They also showed that even if the Karnataka HC calculations were followed, the disproportionate income was Rs 17 crore and not Rs 2 crore. That would mean disproportionate assets worth 211 percent.

In its 563-page judgment, the Supreme Court has addressed all issues and laid out the entire evidence to show that the trial court had been write at determining how disproportionate the assets were.

The dramatic personae and their modus

Upon her mother’s (N.R. Sandhya - also a former actress) death, Jayalalithaa inherited property worth around Rs 7.5 lakh. This included the Poes Garden residence in Chennai, a house in Hyderabad, property of around 17 acres in rural Telangana (formerly Andhra Pradesh), three acres of land and shares in some companies. This excluded a bank balance of Rs 1 lakh and some jewellery.

It was in 1988 that Sasikala became a close confidante of Jayalalithaa and began to live with her. Jayalalitha publicly acknowledged her as her friend-cum-sister.

By 1991, when Jayalalitha became the CM of Tamil Nadu, the fortune grew by about 20 times to around Rs 2 crore within a span of four years. Till 1989, Jayalalithaa had been a Rajya Sabha MP and from 1989 she was elected as a MLA of Tamil Nadu.

Soon afterwards, other members of Sasikala’s family moved into the Poes Garden house. Sasikala’s nephew (by her sister Vanithamani), V.N. Sudhakaran, shifted in 1992 while studying in Chennai. In the same year, Sasikala’s sister-in-law, J. Elavarasi, also moved in when her husband, viz Sasikala’s elder brother, died due to electrocution while working in Jayalalithaa’s farmhouse in Hyderabad.

In 1995, Jayalalithaa announced Sudhakaran as her foster son.

Till 1991, even when Jayalalithaa had become the CM her net worth (including some assets which were in Sasikala’s name) was around Rs 2 crore. Between 1987 and 1991, Jayalalithaa did not file any income tax returns, so the tax authorities would not have known how her wealth grew.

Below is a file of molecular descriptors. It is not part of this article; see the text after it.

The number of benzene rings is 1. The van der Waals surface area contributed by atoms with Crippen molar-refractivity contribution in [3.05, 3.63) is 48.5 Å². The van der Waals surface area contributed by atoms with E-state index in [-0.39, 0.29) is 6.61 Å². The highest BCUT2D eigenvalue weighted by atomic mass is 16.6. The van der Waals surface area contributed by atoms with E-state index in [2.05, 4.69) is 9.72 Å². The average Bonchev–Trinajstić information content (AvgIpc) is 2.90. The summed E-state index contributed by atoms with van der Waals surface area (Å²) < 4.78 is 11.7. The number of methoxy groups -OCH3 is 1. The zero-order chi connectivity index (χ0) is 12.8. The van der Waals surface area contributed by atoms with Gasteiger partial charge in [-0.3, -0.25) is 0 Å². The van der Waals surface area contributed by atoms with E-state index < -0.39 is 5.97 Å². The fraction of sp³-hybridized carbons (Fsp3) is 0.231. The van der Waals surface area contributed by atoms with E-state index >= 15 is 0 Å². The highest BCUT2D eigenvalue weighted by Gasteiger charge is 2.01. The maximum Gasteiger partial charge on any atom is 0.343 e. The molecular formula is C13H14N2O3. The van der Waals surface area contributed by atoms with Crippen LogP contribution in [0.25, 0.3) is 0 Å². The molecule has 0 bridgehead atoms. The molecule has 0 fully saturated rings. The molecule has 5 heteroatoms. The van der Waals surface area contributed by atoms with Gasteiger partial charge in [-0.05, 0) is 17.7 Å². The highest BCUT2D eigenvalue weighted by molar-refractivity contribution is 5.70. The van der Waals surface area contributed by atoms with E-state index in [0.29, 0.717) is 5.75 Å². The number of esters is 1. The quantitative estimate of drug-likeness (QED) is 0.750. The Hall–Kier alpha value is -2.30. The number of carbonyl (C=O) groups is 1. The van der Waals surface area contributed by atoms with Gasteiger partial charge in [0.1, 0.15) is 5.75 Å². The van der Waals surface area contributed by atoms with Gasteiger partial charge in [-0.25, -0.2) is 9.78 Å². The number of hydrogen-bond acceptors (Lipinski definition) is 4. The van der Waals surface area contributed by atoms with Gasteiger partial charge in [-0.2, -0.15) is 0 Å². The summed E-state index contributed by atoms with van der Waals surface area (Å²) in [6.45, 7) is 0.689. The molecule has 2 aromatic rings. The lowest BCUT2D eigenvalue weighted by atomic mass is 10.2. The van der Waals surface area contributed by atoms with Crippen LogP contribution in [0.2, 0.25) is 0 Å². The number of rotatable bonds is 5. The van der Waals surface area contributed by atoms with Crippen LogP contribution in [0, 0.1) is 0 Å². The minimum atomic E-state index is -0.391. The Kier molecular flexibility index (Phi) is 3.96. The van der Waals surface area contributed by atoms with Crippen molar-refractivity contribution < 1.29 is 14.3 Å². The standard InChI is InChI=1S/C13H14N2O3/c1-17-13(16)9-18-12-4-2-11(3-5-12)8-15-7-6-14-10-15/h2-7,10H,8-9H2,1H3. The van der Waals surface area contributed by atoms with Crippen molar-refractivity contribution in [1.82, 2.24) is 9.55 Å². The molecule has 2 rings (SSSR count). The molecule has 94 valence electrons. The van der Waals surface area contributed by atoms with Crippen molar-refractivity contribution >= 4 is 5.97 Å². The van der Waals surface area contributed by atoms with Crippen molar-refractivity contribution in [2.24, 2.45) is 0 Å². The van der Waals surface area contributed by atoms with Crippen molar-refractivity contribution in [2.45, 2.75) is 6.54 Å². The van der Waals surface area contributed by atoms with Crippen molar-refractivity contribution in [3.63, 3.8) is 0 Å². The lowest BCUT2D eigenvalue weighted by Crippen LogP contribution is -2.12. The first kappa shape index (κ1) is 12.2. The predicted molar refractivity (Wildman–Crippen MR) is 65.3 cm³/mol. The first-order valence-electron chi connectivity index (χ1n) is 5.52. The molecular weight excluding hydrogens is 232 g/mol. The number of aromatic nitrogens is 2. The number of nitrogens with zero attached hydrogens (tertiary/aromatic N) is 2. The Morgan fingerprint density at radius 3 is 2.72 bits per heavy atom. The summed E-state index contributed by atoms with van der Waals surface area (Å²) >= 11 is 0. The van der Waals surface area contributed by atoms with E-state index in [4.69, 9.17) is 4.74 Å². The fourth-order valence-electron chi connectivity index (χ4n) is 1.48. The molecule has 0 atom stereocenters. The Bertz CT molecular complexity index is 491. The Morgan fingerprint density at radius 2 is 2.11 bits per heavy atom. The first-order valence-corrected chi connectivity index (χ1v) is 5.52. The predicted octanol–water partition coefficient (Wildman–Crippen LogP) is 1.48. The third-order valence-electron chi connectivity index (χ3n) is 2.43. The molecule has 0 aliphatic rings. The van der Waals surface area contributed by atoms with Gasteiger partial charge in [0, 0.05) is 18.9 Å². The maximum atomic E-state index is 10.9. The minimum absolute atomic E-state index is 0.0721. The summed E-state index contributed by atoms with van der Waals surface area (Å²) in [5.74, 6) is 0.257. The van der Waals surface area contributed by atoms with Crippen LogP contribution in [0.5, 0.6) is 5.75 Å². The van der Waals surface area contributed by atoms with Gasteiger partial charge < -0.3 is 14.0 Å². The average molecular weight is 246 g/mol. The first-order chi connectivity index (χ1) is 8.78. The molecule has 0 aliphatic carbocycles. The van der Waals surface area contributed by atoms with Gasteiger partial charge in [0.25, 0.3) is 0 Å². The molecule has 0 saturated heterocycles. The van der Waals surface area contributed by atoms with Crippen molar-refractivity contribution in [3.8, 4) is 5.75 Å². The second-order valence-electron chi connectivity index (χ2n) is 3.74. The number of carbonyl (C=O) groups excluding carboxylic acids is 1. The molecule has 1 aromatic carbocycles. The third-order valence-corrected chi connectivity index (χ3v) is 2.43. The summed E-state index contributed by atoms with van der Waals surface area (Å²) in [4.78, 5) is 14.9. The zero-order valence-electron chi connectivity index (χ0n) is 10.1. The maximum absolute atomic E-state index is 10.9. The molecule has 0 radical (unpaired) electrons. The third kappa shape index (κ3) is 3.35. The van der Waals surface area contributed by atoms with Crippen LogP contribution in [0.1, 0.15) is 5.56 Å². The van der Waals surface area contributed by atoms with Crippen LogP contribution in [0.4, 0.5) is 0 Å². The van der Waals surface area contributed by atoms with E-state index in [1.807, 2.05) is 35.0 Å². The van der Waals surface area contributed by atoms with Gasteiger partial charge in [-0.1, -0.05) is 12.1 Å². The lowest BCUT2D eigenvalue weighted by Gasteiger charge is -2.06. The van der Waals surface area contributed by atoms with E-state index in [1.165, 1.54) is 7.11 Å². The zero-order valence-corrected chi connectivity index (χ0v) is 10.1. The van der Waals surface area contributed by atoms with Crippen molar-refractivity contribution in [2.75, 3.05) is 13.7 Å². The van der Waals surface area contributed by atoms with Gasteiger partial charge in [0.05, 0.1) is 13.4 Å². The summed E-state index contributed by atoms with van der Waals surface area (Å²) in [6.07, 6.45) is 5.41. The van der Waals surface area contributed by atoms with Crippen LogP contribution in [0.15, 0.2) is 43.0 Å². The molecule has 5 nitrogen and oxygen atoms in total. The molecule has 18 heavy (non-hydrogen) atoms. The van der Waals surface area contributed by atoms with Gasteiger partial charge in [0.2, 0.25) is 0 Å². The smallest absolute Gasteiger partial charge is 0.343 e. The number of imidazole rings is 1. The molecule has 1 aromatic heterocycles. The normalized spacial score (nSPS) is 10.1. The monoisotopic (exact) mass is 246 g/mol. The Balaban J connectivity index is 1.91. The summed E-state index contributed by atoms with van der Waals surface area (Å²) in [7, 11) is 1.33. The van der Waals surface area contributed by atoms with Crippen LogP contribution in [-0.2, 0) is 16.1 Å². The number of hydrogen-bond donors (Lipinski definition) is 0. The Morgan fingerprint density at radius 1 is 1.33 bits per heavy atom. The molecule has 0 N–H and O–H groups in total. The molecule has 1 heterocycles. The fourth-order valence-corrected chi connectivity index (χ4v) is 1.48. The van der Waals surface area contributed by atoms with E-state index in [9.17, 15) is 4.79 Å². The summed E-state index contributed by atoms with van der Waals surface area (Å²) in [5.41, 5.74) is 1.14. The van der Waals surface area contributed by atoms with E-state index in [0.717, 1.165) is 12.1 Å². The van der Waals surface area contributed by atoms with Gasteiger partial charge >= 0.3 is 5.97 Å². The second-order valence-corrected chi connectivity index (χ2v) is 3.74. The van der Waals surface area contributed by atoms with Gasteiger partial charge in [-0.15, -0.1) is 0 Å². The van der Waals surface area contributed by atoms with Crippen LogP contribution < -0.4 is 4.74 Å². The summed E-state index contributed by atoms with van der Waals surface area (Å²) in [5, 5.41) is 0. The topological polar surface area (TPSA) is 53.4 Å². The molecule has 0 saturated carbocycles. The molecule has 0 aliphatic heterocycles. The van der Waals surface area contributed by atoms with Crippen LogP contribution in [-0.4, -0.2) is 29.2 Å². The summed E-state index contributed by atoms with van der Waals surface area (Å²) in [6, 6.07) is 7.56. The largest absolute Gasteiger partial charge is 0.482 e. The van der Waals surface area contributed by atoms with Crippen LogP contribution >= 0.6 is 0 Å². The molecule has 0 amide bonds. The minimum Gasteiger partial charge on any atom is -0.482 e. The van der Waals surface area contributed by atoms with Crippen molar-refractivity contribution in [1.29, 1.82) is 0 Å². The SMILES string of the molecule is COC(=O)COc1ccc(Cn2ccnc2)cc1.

Around July 1991, Jayalalitha started acquiring several assets and floated around 32 companies (see list 1) in the names of Sasikala’s relatives who were living with her.

In the next five years, the amount of wealth allegedly amassed was around Rs 66 crore — 660 times the modest beginning of Rs 10 lakh in 1987 and 33 times the Rs 2 crore she had when she began her first tenure. The declared income of Jayalalithaa for the duration of her first term was around Rs 10 crore — grown by 100 times within less than a decade. But, she also spent Rs 9 crore during that same five-year period of her first term as CM.

Investigations had revealed that while Jayalalitha was the CM (1991-1996), the 32 companies had not conducted any business but had acquired several assets, especially real estate and some plant and machinery.

During this same first term as CM, these 32 companies did not file any income taxes nor did they file assessment for commercial taxes.

This would not have attracted any attention because Sasikala and her relatives were probably budding businessmen. However, their bank accounts were studied and it revealed that the source was hefty cash deposits and there were several transfers between the accounts to purchase the assists that the companies acquired.

Since Sudhakaran and Elavarasi did not have any means of their own, it was assumed that they were actually a front for Jayalalithaa to hold her assets.

Probe and trial